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ARI Blog: Article

Insurance Premium Audit Tips & Tricks For Restoration Contractors (Part 1)


Premium audits can be a headache for restoration contractors. They can be time-consuming, stressful, and, if you’re not careful, result in additional premiums owed to the insurance company. Over the next two blog posts, we will discuss premium audits, how they are done, what records you need, how to save money, and the most common questions surrounding premium audits.

What Is A Premium Audit?

Premium audits for restoration contractors are typically performed on commercial insurance policies providing workers' compensation or general liability coverage.


When these policies are issued, you are asked to pay an estimated or “advance premium.” Advance premiums are based on your estimated exposures. (For restoration contractors, this is usually calculated payroll or revenue.)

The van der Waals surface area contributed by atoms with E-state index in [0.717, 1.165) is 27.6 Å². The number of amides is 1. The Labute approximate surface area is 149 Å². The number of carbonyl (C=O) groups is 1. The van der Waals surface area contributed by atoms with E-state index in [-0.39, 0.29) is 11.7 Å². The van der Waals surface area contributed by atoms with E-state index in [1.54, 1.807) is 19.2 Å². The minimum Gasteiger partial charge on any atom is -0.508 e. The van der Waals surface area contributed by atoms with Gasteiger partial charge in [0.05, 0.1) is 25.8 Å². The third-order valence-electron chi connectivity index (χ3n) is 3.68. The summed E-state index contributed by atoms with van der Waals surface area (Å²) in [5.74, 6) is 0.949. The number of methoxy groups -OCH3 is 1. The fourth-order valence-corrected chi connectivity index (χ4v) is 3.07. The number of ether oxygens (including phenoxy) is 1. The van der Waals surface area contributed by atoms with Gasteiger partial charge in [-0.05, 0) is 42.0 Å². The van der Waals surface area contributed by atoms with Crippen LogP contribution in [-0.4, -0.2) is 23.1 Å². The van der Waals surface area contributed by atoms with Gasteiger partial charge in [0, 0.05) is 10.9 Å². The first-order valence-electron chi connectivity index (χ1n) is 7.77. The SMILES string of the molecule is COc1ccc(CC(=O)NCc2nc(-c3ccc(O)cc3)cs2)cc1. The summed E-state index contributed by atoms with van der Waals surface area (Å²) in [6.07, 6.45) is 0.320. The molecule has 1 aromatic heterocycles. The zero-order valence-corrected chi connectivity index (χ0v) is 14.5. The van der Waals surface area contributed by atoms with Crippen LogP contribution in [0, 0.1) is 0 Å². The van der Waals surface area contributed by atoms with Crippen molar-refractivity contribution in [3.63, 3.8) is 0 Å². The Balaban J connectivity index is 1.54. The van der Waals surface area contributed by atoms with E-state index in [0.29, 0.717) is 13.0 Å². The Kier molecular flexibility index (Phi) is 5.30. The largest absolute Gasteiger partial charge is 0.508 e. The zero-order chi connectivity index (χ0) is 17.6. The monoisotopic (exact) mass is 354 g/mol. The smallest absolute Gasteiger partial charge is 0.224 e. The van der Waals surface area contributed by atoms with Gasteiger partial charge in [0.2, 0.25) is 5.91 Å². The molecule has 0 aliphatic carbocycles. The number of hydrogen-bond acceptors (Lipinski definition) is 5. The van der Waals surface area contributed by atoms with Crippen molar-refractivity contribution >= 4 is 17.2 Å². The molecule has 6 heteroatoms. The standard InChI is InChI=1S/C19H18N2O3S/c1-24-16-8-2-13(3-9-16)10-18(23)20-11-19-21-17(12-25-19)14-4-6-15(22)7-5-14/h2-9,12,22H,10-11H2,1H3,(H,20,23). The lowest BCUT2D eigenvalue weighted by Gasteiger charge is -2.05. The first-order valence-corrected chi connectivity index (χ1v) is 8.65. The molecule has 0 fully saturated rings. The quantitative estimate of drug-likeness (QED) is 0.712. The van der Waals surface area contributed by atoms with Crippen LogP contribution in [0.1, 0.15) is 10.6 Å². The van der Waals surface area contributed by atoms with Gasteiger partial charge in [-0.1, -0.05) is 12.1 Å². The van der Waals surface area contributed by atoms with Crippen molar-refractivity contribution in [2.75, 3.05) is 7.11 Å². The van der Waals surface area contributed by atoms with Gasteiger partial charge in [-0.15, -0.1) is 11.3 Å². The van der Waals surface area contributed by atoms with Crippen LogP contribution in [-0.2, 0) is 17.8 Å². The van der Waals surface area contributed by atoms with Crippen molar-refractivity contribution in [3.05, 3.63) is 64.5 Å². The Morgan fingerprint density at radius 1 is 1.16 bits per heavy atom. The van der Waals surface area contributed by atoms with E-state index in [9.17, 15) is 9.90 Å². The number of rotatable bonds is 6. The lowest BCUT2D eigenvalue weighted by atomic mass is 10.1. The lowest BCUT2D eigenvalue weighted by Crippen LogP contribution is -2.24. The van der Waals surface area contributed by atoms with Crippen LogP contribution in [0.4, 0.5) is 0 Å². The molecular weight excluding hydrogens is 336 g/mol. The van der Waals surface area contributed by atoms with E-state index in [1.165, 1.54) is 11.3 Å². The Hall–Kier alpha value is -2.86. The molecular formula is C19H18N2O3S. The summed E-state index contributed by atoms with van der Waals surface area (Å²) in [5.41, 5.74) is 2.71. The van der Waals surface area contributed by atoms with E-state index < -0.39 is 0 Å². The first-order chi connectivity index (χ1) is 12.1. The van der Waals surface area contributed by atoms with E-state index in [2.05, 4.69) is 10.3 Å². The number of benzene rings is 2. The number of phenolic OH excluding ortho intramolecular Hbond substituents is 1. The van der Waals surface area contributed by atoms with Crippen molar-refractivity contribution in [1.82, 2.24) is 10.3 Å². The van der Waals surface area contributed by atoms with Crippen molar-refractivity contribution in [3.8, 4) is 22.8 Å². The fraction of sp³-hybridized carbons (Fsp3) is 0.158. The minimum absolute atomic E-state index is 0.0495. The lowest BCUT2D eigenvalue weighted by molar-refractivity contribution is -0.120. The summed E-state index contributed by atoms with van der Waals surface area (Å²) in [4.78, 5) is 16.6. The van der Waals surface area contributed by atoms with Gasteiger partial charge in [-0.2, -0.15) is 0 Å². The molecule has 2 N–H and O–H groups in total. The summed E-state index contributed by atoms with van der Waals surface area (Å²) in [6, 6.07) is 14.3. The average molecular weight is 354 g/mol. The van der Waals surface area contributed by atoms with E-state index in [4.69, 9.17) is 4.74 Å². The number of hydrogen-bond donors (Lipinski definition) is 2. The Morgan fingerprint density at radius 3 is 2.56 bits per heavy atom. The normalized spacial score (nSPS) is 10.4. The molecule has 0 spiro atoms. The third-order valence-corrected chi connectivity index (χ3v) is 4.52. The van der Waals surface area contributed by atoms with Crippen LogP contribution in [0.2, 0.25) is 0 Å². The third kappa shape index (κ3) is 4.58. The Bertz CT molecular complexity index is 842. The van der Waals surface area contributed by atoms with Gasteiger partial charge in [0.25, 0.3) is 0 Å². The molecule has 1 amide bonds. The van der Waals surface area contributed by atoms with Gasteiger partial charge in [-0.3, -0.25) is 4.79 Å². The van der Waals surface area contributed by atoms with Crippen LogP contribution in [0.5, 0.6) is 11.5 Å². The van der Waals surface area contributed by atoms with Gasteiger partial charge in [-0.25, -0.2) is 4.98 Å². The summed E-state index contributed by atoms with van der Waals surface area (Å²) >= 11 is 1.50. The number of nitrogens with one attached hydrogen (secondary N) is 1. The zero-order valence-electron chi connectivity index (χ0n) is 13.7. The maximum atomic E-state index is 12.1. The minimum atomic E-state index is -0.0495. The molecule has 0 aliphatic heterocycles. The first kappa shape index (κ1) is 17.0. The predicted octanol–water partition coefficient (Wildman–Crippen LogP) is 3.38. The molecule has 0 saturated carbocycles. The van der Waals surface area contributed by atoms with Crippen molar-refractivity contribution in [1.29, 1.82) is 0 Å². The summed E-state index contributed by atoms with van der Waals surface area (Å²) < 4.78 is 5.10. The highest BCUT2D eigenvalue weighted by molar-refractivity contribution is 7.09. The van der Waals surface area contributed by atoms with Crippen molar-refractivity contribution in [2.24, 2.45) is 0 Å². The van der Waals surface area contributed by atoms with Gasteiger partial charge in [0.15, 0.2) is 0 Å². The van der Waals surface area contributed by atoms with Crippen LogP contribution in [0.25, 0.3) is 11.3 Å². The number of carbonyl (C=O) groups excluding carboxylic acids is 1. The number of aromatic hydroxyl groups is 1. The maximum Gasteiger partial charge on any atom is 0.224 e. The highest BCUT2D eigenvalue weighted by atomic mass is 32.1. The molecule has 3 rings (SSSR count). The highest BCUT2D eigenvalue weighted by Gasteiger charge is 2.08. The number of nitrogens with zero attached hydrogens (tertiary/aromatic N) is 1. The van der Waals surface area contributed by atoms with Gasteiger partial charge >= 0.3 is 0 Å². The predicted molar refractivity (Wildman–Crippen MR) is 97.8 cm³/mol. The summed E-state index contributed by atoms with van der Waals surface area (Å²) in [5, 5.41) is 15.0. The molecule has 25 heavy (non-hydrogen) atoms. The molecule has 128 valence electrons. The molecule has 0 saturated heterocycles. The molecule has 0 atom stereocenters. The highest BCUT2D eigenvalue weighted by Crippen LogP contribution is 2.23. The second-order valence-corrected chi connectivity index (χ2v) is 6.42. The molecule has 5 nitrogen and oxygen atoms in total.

Once your insurance policy expires, the insurance carrier will conduct an audit to determine the actual exposure and calculate the final earned premium. Premium adjustments are then determined by comparing audited exposures and operations with those you estimated initially.

What Records Do You Need for an Audit?

Records are essential to the audit process. They provide and verify information, save time, and minimize insurance costs. When the appointment is made, the field auditor will let you know which of the following records will be needed for your audit.


1. PAYROLL RECORDS – includes payroll journal and summary, federal tax reports (941’s), state unemployment reports, and individual earnings records. Totals should be kept for overtime when applicable.


2. SALES JOURNAL – includes all goods or products sold, rented, and distributed, as well as service, repair, and installation.


3. CASH DISBURSEMENTS – shows subcontractors, materials, and casual labor.


4. CERTIFICATES OF INSURANCE – for subcontractors used during the policy period, showing General Liability insurance in all cases, and Workers' Compensation Insurance coverage, if the subcontractor has employees.

The following blog post will provide tips and tricks for saving money and answer your most common questions.

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